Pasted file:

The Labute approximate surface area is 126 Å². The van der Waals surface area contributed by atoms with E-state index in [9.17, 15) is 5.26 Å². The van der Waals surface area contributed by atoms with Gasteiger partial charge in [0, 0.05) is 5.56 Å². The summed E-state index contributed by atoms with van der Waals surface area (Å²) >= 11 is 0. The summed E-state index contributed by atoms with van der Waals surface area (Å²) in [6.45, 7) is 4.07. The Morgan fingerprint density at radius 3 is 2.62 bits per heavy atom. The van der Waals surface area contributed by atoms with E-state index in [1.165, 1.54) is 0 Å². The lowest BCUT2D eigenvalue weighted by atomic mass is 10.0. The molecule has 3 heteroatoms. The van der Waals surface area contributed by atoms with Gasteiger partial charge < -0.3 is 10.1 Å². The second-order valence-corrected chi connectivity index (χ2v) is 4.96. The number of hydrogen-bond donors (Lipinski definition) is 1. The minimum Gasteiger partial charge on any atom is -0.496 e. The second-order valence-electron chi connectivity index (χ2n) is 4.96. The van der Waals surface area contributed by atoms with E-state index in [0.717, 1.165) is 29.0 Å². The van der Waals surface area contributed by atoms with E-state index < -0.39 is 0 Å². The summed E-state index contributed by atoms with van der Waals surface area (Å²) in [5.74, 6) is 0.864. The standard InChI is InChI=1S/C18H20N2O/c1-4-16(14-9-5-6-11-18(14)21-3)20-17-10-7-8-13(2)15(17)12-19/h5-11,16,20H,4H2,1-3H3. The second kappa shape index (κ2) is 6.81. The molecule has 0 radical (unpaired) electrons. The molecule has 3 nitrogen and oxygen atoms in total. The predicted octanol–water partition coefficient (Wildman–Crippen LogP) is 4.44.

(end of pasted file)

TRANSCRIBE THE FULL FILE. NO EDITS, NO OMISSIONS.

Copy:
The Labute approximate surface area is 126 Å². The van der Waals surface area contributed by atoms with E-state index in [9.17, 15) is 5.26 Å². The van der Waals surface area contributed by atoms with Gasteiger partial charge in [0, 0.05) is 5.56 Å². The summed E-state index contributed by atoms with van der Waals surface area (Å²) >= 11 is 0. The summed E-state index contributed by atoms with van der Waals surface area (Å²) in [6.45, 7) is 4.07. The Morgan fingerprint density at radius 3 is 2.62 bits per heavy atom. The van der Waals surface area contributed by atoms with E-state index in [1.165, 1.54) is 0 Å². The lowest BCUT2D eigenvalue weighted by atomic mass is 10.0. The molecule has 3 heteroatoms. The van der Waals surface area contributed by atoms with Gasteiger partial charge < -0.3 is 10.1 Å². The second-order valence-corrected chi connectivity index (χ2v) is 4.96. The number of hydrogen-bond donors (Lipinski definition) is 1. The minimum Gasteiger partial charge on any atom is -0.496 e. The second-order valence-electron chi connectivity index (χ2n) is 4.96. The van der Waals surface area contributed by atoms with E-state index in [0.717, 1.165) is 29.0 Å². The van der Waals surface area contributed by atoms with E-state index < -0.39 is 0 Å². The summed E-state index contributed by atoms with van der Waals surface area (Å²) in [5.74, 6) is 0.864. The standard InChI is InChI=1S/C18H20N2O/c1-4-16(14-9-5-6-11-18(14)21-3)20-17-10-7-8-13(2)15(17)12-19/h5-11,16,20H,4H2,1-3H3. The second kappa shape index (κ2) is 6.81. The molecule has 0 radical (unpaired) electrons. The molecule has 3 nitrogen and oxygen atoms in total. The predicted octanol–water partition coefficient (Wildman–Crippen LogP) is 4.44.